Uncertainty avoidance: public sector clients and procurement selection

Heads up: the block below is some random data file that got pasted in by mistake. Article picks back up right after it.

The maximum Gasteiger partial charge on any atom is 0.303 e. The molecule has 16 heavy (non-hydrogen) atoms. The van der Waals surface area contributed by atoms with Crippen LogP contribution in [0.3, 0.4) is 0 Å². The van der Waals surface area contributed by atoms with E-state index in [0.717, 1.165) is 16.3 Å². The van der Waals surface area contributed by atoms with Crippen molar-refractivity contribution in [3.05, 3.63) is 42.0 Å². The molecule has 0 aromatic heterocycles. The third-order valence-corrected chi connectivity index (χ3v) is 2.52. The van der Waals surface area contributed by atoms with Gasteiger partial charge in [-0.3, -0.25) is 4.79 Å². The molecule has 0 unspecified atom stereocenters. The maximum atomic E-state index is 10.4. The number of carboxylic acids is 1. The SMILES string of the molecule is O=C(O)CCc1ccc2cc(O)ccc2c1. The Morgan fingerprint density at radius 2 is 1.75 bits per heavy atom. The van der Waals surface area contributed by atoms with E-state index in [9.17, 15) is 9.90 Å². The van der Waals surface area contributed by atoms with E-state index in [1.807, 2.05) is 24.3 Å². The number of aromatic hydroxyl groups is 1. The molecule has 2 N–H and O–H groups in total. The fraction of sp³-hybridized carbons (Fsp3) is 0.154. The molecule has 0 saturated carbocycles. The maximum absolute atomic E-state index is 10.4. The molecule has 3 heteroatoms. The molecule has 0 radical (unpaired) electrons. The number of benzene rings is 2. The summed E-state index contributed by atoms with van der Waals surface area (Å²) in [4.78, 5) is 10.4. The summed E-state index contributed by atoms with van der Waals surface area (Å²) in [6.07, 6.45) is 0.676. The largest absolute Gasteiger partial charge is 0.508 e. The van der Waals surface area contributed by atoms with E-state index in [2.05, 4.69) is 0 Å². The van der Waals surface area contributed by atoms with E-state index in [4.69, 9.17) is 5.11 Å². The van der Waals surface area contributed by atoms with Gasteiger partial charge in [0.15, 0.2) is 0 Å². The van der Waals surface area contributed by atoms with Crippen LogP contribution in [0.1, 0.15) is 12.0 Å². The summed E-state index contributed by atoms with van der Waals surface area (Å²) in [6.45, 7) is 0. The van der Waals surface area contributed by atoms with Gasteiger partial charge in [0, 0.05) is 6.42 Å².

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Purpose – Choosing the appropriate procurement system for construction projects is a complex and challenging task for clients particularly when professional advice has not been sought. To assist with the decision‐making process, a range of procurement selection tools and techniques have been developed by both academic and industry bodies. Public sector clients in Western Australia (WA) remain uncertain about the pairing of procurement method to bespoke construction project and how this decision will ultimately impact upon project success. This paper seeks to examine “how and why” a public sector agency selected particular procurement methods. Design/methodology/approach – An analysis of two focus group workshops (with 18 senior project and policy managers involved with procurement selection) is reported upon. Findings – The traditional lump sum (TLS) method is still the preferred procurement path even though alternative forms such as design and construct, public‐private‐partnerships could optimize the project outcome. Paradoxically, workshop participants agreed that alternative procurement forms should be considered, but an embedded culture of uncertainty avoidance invariably meant that TLS methods were selected. Senior managers felt that only a limited number of contractors have the resources and experience to deliver projects using the non‐traditional methods considered. Practical implications – The research identifies a need to develop a framework that public sector clients can use to select an appropriate procurement method. Learning from previous experiences with regard to procurement selection will further provide public sector clients with knowledge about how to best deliver their projects. Originality/value – The paper adds insight as to how public sector agencies select particular procurement methods.
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